As the dust settles on the appointment of his successor, former Melbourne Victory mentor Kevin Muscat is aiming to follow the coaching path of his predecessor.
With Marco Kurz now in situ at Victory - where Muscat was a domineering presence as a player and coach for 14 years - the 45-year-old is, not for the first time, looking to Ange Postecoglou as an inspiration as he plots his next career move.
Postecoglou mentored Muscat as his assistant at Victory before taking the reins of Australia and most recently Yokohama F. Marinos, who sit second on the J1 League ladder 16 games into the season going into Saturday night’s duel with leaders FC Tokyo.
As well as sharing a similar football philosophy, the pair share the same agent, London-based Base Soccer, who represent the likes of Aaron Ramsey, Kyle Walker and Danny Rose.
The agency has wide tentacles and is headed up by Australian Frank Trimboli, with former Socceroos enforcer Vince Grella - Muscat’s one-time national teammate - also on the payroll.
However - as current Socceroos coach Graham Arnold and Perth Glory’s Tony Popovic will attest from short-lived stints in Japan and Turkey respectively - overseas opportunities are few and far between for Australian coaches.
While Postecoglou is emerging as a torchbearer, the trail is littered with impediments.
Muscat, who stepped aside at Victory last month after their shattering 6-1 A-League semi-final loss to Sydney FC, is just back in Australia after a European break in Greece, which included attending the UEFA Champions League final in Madrid.
The trek has only sharpened his desire to pursue an offshore role - if one should arise.
“I’m taking stock and reflecting at the moment,” Muscat told The World Game.
“It’s a matter of assessing what opportunities there are out there ... being realistic and seeing what’s next.
“Once I’ve had a bit of a break, and spent some time with the family and kids, it’s then about seeing what my ambitions are and then attacking them.
“The leagues in Asia are up and running and Europe will be starting again soon. We’ll have to sit down and analyse what’s available over the coming months.
“I’m not focused on anything specific at the moment but I’m certainly looking at something abroad.”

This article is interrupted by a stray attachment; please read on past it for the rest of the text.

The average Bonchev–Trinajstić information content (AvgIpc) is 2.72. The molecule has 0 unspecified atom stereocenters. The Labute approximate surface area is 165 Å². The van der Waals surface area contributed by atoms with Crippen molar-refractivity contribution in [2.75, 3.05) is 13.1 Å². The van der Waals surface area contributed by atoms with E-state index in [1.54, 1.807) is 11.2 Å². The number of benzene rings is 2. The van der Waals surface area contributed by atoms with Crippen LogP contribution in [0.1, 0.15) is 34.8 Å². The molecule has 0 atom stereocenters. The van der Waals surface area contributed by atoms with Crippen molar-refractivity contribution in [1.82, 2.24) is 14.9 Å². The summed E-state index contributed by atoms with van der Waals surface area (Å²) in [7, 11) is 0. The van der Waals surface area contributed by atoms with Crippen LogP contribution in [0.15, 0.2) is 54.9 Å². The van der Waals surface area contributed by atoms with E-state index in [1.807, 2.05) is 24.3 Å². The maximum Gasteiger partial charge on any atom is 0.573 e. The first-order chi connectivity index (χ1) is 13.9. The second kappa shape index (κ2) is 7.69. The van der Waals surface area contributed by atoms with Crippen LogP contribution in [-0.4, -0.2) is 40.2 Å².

His representatives are already scouring several potential markets but age-old perceptions and prejudices over the bona fides of Australian coaches looking to push beyond the glass ceiling of the A-League still run deep.
The fact that Muscat masterminded 2015 and 2018 triumphs as a coach - in addition to 2007 and 2009 titles as a player - doesn’t necessarily cut much ice in Europe or Asia.
He was linked with the Rangers job - currently held by Steven Gerrard - back in 2017, having fostered a ferocious reputation as a cut-throat defender with the Glasgow giants during his playing days.
And Scotland may be a viable option for him. He might also be a shoo-in for the Olyroos job. But that is dependent on when current incumbent Arnold decides to vacate it.
Leading player agent Paddy Dominguez, whose client list includes Aaron Mooy and Brisbane Roar coach Robbie Fowler, says the sheer numbers of coaching stock across the globe make it tough for Australians to break through.
But he sees no reason why they can’t be successful - so long as somebody is willing to take a gamble.
“Modern day management is generally built on three key areas: recruitment, man management and tactics,” he said.
“When you look at those three key pillars, there’s no reason why an Australian coach can’t be as good as anybody else at mastering each one.
“Similar to Australian players, one of the avenues for Australian coaches is the national team, which of course Ange Postecoglou has spring-boarded from into Japan.
“There’s also no reason why Graham Arnold can’t go over and manage a team in Europe at some stage.
“The A-League is only 14 years old and still has to grow in terms of its credibility overseas.
“It’s all about being a pioneer and Ange Postecoglou is possibly going to be that man in Japan if he keeps going as he is.
“In Kevin Muscat’s case, he may not have the national team CV but he has done well in the A-League and he knows the landscape in both England and Scotland from his playing days (Rangers, Wolverhampton, Crystal Palace and Millwall).
“He knows what it’s like being in a dressing room in Europe and all that background knowledge is an advantage for him.”
Reflecting on his Victory years, Muscat added: “I had a great time there - I couldn’t have enjoyed it much more to be honest. But everybody moves on now.”
The question for Muscat is: where to exactly?
“You can’t have a time table,” he concluded. “It was nice getting some European sun. Let’s see what happens now in the next couple of months.”